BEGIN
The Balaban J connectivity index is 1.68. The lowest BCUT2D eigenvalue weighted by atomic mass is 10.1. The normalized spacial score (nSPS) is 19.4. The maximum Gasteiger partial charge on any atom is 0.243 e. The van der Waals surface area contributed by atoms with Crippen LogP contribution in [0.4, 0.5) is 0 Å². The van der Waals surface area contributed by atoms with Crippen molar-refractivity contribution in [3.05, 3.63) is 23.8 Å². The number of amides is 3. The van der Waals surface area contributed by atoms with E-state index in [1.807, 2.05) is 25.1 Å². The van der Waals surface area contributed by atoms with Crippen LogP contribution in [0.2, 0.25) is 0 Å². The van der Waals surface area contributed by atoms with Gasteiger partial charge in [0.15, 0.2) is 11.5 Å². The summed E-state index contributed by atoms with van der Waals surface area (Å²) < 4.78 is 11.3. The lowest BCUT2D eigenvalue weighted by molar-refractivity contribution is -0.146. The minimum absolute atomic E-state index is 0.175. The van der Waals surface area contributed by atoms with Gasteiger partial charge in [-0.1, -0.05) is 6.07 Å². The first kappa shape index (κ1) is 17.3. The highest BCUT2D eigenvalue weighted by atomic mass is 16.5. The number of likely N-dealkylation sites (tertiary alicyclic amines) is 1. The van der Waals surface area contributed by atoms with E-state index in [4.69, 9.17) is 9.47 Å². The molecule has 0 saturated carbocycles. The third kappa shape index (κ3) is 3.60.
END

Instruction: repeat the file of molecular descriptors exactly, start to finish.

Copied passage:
The Balaban J connectivity index is 1.68. The lowest BCUT2D eigenvalue weighted by atomic mass is 10.1. The normalized spacial score (nSPS) is 19.4. The maximum Gasteiger partial charge on any atom is 0.243 e. The van der Waals surface area contributed by atoms with Crippen LogP contribution in [0.4, 0.5) is 0 Å². The van der Waals surface area contributed by atoms with Crippen molar-refractivity contribution in [3.05, 3.63) is 23.8 Å². The number of amides is 3. The van der Waals surface area contributed by atoms with E-state index in [1.807, 2.05) is 25.1 Å². The van der Waals surface area contributed by atoms with Crippen LogP contribution in [0.2, 0.25) is 0 Å². The van der Waals surface area contributed by atoms with Gasteiger partial charge in [0.15, 0.2) is 11.5 Å². The summed E-state index contributed by atoms with van der Waals surface area (Å²) < 4.78 is 11.3. The lowest BCUT2D eigenvalue weighted by molar-refractivity contribution is -0.146. The minimum absolute atomic E-state index is 0.175. The van der Waals surface area contributed by atoms with Gasteiger partial charge in [-0.1, -0.05) is 6.07 Å². The first kappa shape index (κ1) is 17.3. The highest BCUT2D eigenvalue weighted by atomic mass is 16.5. The number of likely N-dealkylation sites (tertiary alicyclic amines) is 1. The van der Waals surface area contributed by atoms with E-state index in [4.69, 9.17) is 9.47 Å². The molecule has 0 saturated carbocycles. The third kappa shape index (κ3) is 3.60.